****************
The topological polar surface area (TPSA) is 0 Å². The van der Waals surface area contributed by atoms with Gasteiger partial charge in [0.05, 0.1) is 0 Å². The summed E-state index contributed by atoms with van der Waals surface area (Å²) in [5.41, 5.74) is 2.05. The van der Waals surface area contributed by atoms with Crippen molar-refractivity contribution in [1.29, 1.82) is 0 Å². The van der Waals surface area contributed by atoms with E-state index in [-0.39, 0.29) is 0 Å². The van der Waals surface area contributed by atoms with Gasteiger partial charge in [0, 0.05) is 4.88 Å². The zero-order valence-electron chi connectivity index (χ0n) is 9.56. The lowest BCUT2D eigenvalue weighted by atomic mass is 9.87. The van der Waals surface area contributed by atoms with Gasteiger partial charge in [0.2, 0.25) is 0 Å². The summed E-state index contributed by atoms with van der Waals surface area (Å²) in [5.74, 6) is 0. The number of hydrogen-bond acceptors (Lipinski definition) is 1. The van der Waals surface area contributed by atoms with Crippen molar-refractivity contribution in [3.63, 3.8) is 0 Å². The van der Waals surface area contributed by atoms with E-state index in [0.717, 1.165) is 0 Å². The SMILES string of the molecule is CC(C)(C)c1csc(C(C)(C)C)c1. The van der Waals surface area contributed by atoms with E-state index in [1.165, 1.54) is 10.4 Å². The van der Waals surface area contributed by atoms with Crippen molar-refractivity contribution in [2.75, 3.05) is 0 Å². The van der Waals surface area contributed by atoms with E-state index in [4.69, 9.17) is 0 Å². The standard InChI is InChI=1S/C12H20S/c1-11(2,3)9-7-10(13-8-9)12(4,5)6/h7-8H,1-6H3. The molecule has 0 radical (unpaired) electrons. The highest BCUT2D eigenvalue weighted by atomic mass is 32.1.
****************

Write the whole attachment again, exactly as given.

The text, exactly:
The topological polar surface area (TPSA) is 0 Å². The van der Waals surface area contributed by atoms with Gasteiger partial charge in [0.05, 0.1) is 0 Å². The summed E-state index contributed by atoms with van der Waals surface area (Å²) in [5.41, 5.74) is 2.05. The van der Waals surface area contributed by atoms with Crippen molar-refractivity contribution in [1.29, 1.82) is 0 Å². The van der Waals surface area contributed by atoms with E-state index in [-0.39, 0.29) is 0 Å². The van der Waals surface area contributed by atoms with Gasteiger partial charge in [0, 0.05) is 4.88 Å². The zero-order valence-electron chi connectivity index (χ0n) is 9.56. The lowest BCUT2D eigenvalue weighted by atomic mass is 9.87. The van der Waals surface area contributed by atoms with Gasteiger partial charge in [0.2, 0.25) is 0 Å². The summed E-state index contributed by atoms with van der Waals surface area (Å²) in [5.74, 6) is 0. The number of hydrogen-bond acceptors (Lipinski definition) is 1. The van der Waals surface area contributed by atoms with Crippen molar-refractivity contribution in [3.63, 3.8) is 0 Å². The van der Waals surface area contributed by atoms with E-state index in [0.717, 1.165) is 0 Å². The SMILES string of the molecule is CC(C)(C)c1csc(C(C)(C)C)c1. The van der Waals surface area contributed by atoms with E-state index in [1.165, 1.54) is 10.4 Å². The van der Waals surface area contributed by atoms with Crippen molar-refractivity contribution in [2.75, 3.05) is 0 Å². The van der Waals surface area contributed by atoms with E-state index in [4.69, 9.17) is 0 Å². The standard InChI is InChI=1S/C12H20S/c1-11(2,3)9-7-10(13-8-9)12(4,5)6/h7-8H,1-6H3. The molecule has 0 radical (unpaired) electrons. The highest BCUT2D eigenvalue weighted by atomic mass is 32.1.